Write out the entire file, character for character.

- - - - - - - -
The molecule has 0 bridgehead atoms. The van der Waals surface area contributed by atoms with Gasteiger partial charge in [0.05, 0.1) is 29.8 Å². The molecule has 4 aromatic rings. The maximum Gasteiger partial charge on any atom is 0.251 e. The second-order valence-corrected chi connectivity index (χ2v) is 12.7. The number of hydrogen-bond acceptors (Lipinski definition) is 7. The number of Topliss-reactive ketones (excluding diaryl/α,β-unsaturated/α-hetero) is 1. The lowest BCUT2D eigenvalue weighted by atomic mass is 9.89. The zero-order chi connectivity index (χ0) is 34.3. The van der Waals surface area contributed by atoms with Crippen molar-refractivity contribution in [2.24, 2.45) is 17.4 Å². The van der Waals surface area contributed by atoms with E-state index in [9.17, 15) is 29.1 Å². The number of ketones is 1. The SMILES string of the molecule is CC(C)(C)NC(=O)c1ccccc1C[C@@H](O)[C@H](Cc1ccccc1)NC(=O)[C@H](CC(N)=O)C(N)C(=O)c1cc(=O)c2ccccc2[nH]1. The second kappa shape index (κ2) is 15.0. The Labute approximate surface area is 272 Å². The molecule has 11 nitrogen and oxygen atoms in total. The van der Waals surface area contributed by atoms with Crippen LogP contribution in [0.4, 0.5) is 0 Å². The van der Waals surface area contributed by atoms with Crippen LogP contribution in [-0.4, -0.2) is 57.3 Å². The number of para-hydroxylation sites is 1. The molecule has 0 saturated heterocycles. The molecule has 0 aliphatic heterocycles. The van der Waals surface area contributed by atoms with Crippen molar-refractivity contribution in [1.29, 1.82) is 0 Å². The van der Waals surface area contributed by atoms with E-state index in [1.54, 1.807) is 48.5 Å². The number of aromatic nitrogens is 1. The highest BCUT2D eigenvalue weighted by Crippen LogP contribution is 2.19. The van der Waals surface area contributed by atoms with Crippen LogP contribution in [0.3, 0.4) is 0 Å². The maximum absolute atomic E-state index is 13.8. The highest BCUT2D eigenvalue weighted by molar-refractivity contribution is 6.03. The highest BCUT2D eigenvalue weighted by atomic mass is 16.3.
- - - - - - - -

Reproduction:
The molecule has 0 bridgehead atoms. The van der Waals surface area contributed by atoms with Gasteiger partial charge in [0.05, 0.1) is 29.8 Å². The molecule has 4 aromatic rings. The maximum Gasteiger partial charge on any atom is 0.251 e. The second-order valence-corrected chi connectivity index (χ2v) is 12.7. The number of hydrogen-bond acceptors (Lipinski definition) is 7. The number of Topliss-reactive ketones (excluding diaryl/α,β-unsaturated/α-hetero) is 1. The lowest BCUT2D eigenvalue weighted by atomic mass is 9.89. The zero-order chi connectivity index (χ0) is 34.3. The van der Waals surface area contributed by atoms with Crippen molar-refractivity contribution in [2.24, 2.45) is 17.4 Å². The van der Waals surface area contributed by atoms with E-state index in [9.17, 15) is 29.1 Å². The number of ketones is 1. The SMILES string of the molecule is CC(C)(C)NC(=O)c1ccccc1C[C@@H](O)[C@H](Cc1ccccc1)NC(=O)[C@H](CC(N)=O)C(N)C(=O)c1cc(=O)c2ccccc2[nH]1. The second kappa shape index (κ2) is 15.0. The Labute approximate surface area is 272 Å². The molecule has 11 nitrogen and oxygen atoms in total. The van der Waals surface area contributed by atoms with Crippen LogP contribution in [0.4, 0.5) is 0 Å². The van der Waals surface area contributed by atoms with Crippen LogP contribution in [-0.4, -0.2) is 57.3 Å². The number of para-hydroxylation sites is 1. The molecule has 0 saturated heterocycles. The molecule has 0 aliphatic heterocycles. The van der Waals surface area contributed by atoms with Crippen molar-refractivity contribution in [1.29, 1.82) is 0 Å². The van der Waals surface area contributed by atoms with E-state index in [1.54, 1.807) is 48.5 Å². The number of aromatic nitrogens is 1. The highest BCUT2D eigenvalue weighted by Crippen LogP contribution is 2.19. The van der Waals surface area contributed by atoms with Crippen LogP contribution in [0.3, 0.4) is 0 Å². The maximum absolute atomic E-state index is 13.8. The highest BCUT2D eigenvalue weighted by molar-refractivity contribution is 6.03. The highest BCUT2D eigenvalue weighted by atomic mass is 16.3.